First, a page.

Understanding and Preparing for Outages
Outages can be unpredictable, but there are things you can do ahead of time to prepare. Make a plan ahead of time and always report your power outage. Although our automated equipment can identify when a feeder or substation is out, it cannot detrmine individual outages. If your power is out and does not come back on after a short delay, check to see if your neighbors are also out. If they have power, check your breaker or fuse box for a tripped circuit breaker or blown fuse. If that does not appear to be the problem, call us and report your outage.
If you see a downed power line, call Delmarva Power immediately. Stay away and keep others away. Assume any downed wire is live and dangerous. After a severe storm, downed power lines hidden by debris or wate, or energized by improperly connected portable generators are serious and potentially fatal hazards.
Preparing for Outages
Make a Plan
Find out about the types of disasters that could affect your business and make a plan ahead of time so you and your employees will know what to do. Decide who will be responsible for key roles such as planning, directing other employees, first aid, operations, shutdown and communications. Define the roles and make sure everyone is trained.
Develop an employee call-out and communication plan, and set up pre-determined meeting places in case you have to evacuate or work off-site. Also, contact your customers and suppliers and share your plans with them in advance.
Collect Information and Review Insurance Coverage
- Collect emergency contact information from your employees, corporate headquarters, your bank, insurance company, utilities and your local emergency response agencies.
- Identify employees with special needs who may need assistance if you must evacuate.
- Review your insurance policies and make a photographic record of your facility, inventory and supplies. Remember, flood damage requires separate insurance coverage. Store the information off-site.
Assemble a Storm Kit
Assemble emergency supplies ahead of time and keep them accessible and secure. Inform all personnel where to find them and assign someone to be responsible for maintaining supplies. If possible, store enough water and non-perishable food for three days in case you have to shelter in place. Include these items:
- Flashlights and extra batteries
- Battery-powered radio or TV and extra batteries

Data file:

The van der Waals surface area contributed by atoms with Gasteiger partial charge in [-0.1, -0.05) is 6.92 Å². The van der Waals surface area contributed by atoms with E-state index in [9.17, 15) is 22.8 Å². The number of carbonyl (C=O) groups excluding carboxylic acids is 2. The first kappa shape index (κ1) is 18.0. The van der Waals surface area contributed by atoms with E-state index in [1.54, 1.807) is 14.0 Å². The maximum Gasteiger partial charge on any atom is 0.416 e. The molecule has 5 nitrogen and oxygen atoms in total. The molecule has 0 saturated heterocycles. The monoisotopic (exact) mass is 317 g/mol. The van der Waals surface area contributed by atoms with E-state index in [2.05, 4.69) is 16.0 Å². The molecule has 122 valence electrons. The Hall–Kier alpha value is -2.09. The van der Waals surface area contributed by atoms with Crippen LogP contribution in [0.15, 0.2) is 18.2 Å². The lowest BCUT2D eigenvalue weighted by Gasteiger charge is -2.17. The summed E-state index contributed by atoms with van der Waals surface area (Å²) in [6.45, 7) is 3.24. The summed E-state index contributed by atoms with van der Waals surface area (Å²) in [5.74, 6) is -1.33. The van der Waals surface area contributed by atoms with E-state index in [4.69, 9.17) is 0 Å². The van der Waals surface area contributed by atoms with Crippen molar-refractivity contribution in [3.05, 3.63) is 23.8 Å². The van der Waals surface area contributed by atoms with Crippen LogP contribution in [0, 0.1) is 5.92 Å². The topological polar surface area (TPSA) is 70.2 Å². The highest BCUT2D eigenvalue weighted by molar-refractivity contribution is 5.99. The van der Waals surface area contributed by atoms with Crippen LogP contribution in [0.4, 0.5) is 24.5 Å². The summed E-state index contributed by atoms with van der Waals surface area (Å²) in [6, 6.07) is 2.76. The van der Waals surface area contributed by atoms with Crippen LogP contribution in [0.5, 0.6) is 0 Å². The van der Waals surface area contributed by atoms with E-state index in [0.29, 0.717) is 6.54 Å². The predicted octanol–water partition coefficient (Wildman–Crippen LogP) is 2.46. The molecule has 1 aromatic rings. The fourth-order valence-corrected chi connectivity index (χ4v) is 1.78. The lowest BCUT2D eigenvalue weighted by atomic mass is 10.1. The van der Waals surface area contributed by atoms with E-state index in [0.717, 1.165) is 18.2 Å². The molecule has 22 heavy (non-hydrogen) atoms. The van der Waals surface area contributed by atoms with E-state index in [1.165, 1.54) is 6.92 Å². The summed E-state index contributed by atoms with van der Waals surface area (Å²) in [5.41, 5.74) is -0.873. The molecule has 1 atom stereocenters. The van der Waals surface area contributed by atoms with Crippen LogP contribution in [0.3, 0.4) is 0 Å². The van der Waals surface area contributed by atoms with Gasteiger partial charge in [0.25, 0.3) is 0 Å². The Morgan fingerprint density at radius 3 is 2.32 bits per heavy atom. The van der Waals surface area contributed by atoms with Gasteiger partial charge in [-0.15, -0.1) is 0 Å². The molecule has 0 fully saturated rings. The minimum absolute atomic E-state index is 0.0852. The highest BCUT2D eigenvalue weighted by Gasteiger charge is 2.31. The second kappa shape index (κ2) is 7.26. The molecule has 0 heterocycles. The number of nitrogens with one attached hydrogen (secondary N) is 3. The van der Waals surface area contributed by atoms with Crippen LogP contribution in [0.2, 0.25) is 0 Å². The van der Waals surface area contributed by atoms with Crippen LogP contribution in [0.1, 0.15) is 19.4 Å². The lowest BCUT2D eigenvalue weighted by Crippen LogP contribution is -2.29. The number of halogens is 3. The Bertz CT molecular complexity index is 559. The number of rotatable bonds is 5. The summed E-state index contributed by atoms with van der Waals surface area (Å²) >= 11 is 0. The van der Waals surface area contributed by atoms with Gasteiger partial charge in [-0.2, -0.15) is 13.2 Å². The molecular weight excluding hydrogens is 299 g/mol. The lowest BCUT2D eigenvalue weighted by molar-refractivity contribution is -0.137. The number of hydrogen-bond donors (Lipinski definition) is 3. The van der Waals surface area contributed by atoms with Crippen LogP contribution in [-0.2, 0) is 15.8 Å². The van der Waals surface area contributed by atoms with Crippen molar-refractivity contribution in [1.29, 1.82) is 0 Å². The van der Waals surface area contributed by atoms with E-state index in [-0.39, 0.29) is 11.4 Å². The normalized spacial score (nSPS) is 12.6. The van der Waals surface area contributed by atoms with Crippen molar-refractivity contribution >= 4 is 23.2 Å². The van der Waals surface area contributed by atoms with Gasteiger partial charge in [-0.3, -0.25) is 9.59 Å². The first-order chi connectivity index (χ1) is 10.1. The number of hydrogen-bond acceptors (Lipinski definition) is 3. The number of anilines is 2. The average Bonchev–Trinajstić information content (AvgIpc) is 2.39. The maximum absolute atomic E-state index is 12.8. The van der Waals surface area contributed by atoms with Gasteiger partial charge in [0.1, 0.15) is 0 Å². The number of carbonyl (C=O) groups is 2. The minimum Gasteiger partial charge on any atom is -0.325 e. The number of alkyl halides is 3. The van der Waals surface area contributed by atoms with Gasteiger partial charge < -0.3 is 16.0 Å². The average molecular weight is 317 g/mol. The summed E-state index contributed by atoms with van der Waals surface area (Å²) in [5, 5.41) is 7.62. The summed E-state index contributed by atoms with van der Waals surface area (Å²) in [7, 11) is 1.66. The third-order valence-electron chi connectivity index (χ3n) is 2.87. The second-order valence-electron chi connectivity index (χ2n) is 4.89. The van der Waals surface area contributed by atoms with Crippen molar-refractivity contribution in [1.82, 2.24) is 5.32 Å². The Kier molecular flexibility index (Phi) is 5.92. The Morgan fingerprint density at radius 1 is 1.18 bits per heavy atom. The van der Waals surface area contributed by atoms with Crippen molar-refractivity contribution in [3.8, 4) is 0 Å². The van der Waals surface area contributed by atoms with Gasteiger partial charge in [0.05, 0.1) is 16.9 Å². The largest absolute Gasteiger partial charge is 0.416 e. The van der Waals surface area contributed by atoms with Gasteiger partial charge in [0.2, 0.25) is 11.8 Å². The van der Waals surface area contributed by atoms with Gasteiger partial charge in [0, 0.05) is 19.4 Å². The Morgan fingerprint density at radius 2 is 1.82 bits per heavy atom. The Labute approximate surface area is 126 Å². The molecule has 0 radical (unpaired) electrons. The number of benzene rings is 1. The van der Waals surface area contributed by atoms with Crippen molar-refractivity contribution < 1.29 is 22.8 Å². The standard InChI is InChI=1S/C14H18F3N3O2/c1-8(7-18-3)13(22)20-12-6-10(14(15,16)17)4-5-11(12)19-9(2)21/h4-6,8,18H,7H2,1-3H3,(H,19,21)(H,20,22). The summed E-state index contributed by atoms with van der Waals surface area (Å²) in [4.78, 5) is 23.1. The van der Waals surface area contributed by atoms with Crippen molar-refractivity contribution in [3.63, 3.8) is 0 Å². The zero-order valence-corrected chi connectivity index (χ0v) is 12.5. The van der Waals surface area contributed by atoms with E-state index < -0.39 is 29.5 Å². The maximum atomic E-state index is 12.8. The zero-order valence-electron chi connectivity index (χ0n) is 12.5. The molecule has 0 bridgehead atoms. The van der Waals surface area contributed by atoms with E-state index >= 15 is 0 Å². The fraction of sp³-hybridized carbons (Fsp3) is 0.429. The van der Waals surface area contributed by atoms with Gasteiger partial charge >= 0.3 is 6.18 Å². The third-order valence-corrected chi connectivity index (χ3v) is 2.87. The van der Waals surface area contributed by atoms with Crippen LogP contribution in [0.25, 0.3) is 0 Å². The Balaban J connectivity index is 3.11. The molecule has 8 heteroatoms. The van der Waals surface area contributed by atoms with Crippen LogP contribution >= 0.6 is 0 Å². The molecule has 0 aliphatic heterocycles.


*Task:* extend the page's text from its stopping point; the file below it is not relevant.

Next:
- First aid kit, including plastic gloves, garbage bags and any supplies for special needs
- Water and non-perishable food (rotate stock regularly)
- Rescue equipment if you may have to escape through a window that doesn't open. Include a sledgehammer, crow bar, rope, heavy gloves and blankets
- Street map of the area
- Basic tools
- Floor plan of your business marked with emergency shutoffs for gas, electricity, water, controls for security alarm and fire-suppression system
Protect Electronic Equipment
Purchase electronic equipment with built-in protection or a battery powered back-up system. Install surge suppressors on all sensitive electronic equipment, and consider an uninterruptible power supply (UPS) that will allow you time to shut down your computers.
If a Storm Approaches
If a major storm is forecast, tune in to NOAA weather stations or local broadcasts for the most recent information. Check your emergency storm kit and replenish supplies as necessary, and instruct your employees that you may need to implement your emergency plan. Also:
- Bring trash cans and outdoor furniture inside, and tie down items you can't bring indoors
- Fill cars and euipment fuel tanks
- Back up computer data, and store the information in a secure off-site location
- Update your employee contact information and review your plan
- Make sure you have cash on hand for business operations since banks, ATMs and stores require electricity to accept credit cards or checks
- Close your business in time to allow employees to prepare their homes or evacuate if so ordered
If you plan to use a portable generator during power outages, here are important safety precautions:
- Always follow the manufacturer's instructions when using a generator.
- Locate your generator in a well-ventilated area. Never run it inside, even in your garage. Gasoline-powered generators produce carbon monoxide and the fumes can be deadly. Store gasoline or other flammable liquids outside of living areas in properly marked approved containers. They should also not be stored in a garage if a fuel-burning appliance is located there.
- Plug appliances directly into the generator using heavy-duty, properly grounded extension cords. Make sure extension cords are not frayed or worn.
- Use the generator only when necessary, and don't overload it. Turn it off at night while you sleep and when you are away from home, to avoid possible fire hazard.
- For your safety and the safety of Delmarva Power employees working to restore power, do not connect your generator directly into your home's main fuse box or circuit panel. Improperly connected generators can feed electricity back into the electrical system, endangering field personnel working to restore your power. Consult a qualified electrical contractor if a permanent generator installation is desired.